Search Results: "Peter Davison"


BOOK REVIEW

GEORGE ORWELL by George Orwell
BIOGRAPHY & MEMOIR
Released: Aug. 12, 2013

"Illuminates Orwell's political convictions and gives fleeting but vivid glimpses of his personal qualities."
A representative selection, culled from the 20-volume Complete Works, which Davison co-edited, of correspondence by and to 20th-century England's fiercest literary opponent of totalitarianism. Read full book review >

BOOK REVIEW

DIARIES by George Orwell
BIOGRAPHY & MEMOIR
Released: Aug. 20, 2012

"Editor Davison (English/De Montfort Univ.) supplies necessary contextual information and footnotes generously, but stays in the shadows and allows us to truly enjoy Orwell's impressive chronicles."
A co-editor of George Orwell's Complete Works offers a lushly annotated edition of Orwell's diaries from 1931 to 1949. Read full book review >

BOOK REVIEW

BIOGRAPHY & MEMOIR
Released: Aug. 15, 1994

"Don't look for answers here. (16 b&w illustrations)"
A pedestrian look at the postwar Boston poetry scene by a lesser poet filled with his own self-importance. Read full book review >

BOOK REVIEW

THE CROOKED MAN by Philip Davison
MYSTERY THRILLER
Released: June 25, 2002

"Hip, slick, and surprisingly deft: a strangely uplifting tale of perfectly dreadful people."
A Dublin novelist/film editor debuts here with a taut, richly understated crime thriller, the first in a series, about a bad man trapped in his own dark world. Read full book review >

BOOK REVIEW

Released: Aug. 1, 2004

"Small vessels of love, a fruity selection possessing charm and devoid of pretense—and as vulnerable as confessions."
Deceptively light verse on love, from newcomer Davison, that in its sheer nakedness assumes a specific gravity. Read full book review >

BOOK REVIEW

MCKENZIE’S FRIEND by Philip Davison
MYSTERY THRILLER
Released: Feb. 25, 2003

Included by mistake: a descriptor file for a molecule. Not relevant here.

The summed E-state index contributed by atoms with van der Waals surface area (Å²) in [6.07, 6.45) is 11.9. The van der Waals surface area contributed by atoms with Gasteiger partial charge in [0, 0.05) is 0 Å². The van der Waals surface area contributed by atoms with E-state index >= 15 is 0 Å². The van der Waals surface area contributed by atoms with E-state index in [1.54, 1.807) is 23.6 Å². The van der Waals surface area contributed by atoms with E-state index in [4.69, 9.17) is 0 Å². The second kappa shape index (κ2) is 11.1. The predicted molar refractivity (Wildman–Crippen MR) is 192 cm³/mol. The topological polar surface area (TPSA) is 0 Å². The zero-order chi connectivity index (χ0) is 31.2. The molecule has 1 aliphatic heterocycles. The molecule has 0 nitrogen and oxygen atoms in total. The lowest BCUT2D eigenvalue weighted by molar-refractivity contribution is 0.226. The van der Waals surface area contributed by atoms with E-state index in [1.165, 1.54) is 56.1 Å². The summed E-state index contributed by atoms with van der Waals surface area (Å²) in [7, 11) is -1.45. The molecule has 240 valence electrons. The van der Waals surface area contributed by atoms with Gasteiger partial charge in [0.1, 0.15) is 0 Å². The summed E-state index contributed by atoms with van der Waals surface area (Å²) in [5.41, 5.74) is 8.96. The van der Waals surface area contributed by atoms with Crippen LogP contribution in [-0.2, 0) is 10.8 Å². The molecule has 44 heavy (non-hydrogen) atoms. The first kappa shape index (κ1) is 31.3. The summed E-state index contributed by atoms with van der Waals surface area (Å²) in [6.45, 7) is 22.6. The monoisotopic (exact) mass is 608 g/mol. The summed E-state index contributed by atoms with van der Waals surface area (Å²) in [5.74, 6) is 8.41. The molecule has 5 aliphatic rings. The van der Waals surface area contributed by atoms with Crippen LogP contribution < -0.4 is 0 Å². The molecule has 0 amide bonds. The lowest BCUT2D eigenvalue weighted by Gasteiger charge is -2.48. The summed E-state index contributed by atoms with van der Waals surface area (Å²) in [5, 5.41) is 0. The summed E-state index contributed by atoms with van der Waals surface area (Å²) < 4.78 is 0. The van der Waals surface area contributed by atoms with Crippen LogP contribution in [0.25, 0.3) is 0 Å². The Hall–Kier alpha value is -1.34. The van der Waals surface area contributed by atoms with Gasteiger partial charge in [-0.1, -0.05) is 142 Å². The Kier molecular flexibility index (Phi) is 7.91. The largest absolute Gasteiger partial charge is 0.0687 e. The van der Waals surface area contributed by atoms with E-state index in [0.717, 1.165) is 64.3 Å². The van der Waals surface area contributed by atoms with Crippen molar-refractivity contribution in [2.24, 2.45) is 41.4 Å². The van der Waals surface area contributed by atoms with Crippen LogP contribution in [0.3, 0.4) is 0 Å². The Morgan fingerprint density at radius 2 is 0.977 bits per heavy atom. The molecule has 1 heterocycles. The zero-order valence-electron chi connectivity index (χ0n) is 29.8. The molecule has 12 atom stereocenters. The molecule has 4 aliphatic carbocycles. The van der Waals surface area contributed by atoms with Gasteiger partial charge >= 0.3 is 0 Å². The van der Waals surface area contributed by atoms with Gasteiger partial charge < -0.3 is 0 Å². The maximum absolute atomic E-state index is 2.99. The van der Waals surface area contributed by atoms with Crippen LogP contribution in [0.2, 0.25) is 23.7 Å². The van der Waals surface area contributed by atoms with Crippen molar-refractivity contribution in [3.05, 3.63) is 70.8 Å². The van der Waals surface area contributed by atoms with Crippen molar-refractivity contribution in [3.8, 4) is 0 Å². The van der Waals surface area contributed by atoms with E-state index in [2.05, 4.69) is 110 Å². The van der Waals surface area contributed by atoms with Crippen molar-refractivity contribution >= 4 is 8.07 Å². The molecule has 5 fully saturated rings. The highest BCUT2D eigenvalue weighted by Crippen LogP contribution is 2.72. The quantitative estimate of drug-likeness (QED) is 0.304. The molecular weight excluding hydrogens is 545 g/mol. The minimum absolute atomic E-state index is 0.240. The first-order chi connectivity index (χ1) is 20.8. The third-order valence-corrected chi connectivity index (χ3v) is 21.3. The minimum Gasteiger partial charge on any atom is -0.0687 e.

"Elegant but flat. Davison pushes his characters' nihilism to such an extreme that, after a while, the engines driving his story (i.e., the pursuit of truth and justice) become too flooded with cynicism to turn over."
Another noir thriller from Dubliner Davison follows p.i. Harry Fielding (Crooked Man, 2002) as he searches London's underworld for a wealthy publicist's missing daughter. Read full book review >

BOOK REVIEW

STATE OF UNION by Sven Michael Davison
SCIENCE FICTION & FANTASY
Released: Oct. 16, 2012

"Though slightly programmed around action-blockbuster tropes, this harrowing cyber-pulp fiction brings the thrills."
As a synthetic plague causesmore and more humans to be implanted—"immunized"—with mind-control chips, ex-cop Jake "Jackhammer" Travissi, who survived his own digital zombification, fights the global conspiracy with his dwindling allies. Read full book review >

BOOK REVIEW

NON-FICTION
Released: Oct. 29, 1991

"Though giving short shrift to the secular viewpoint, Hunter still provides an informative look at America's ambiguous spiritual character."
America's ``identity'' is seen as a history of religious strife in this probing yet somewhat slanted study. Read full book review >

BOOK REVIEW

NON-FICTION
Released: May 1, 2000

"Hunter provides some important balance for excesses in contemporary amorality, but he won't be able to roll back the tide that has long since washed over us."
A too-strongly argued case for modifying moral education and rescuing character from the self-esteem Nazis and feel-good shrinks. Read full book review >

BOOK REVIEW

America's Suicide by Michael H. Davison
NON-FICTION
Released: May 31, 2014

"Often intellectually lively, though the venom can be a turnoff."
A political diagnosis of the ills causing America's rapid decline and a philosophically minded remedy. Read full book review >

BLOG POST

PETER WATSON
by Gregory McNamee

Five hundred-odd years ago, in the time of Leonardo da Vinci, a scientist—a term then unknown—was a person of many parts, someone who might work in fields ranging from chemistry to botany, astronomy to metallurgy, to divine the hidden order of the universe.

Even as recently as the early Victorian idea, writes British science historian Peter Watson in his new ...


Read the full post >

BOOK REVIEW

NON-FICTION
Released: April 4, 1994

"Although he exaggerates the significance of the abortion issue with regard to the continued existence of an American cultural unity, Hunter does make shrewd and intriguing points about the media and their ever-accelerating moronism—though hardly ones we have not heard before."
Noting that cultural wars tend to precede the shooting kind, sociologist Davison (Univ. of Virginia; Culture Wars, 1991, etc.) opens here with some pretty hair-raising prognostications: the last time America was rent by such bitterly acrimonious debate over fundamental issues of political ideology was just prior to the Civil War. Read full book review >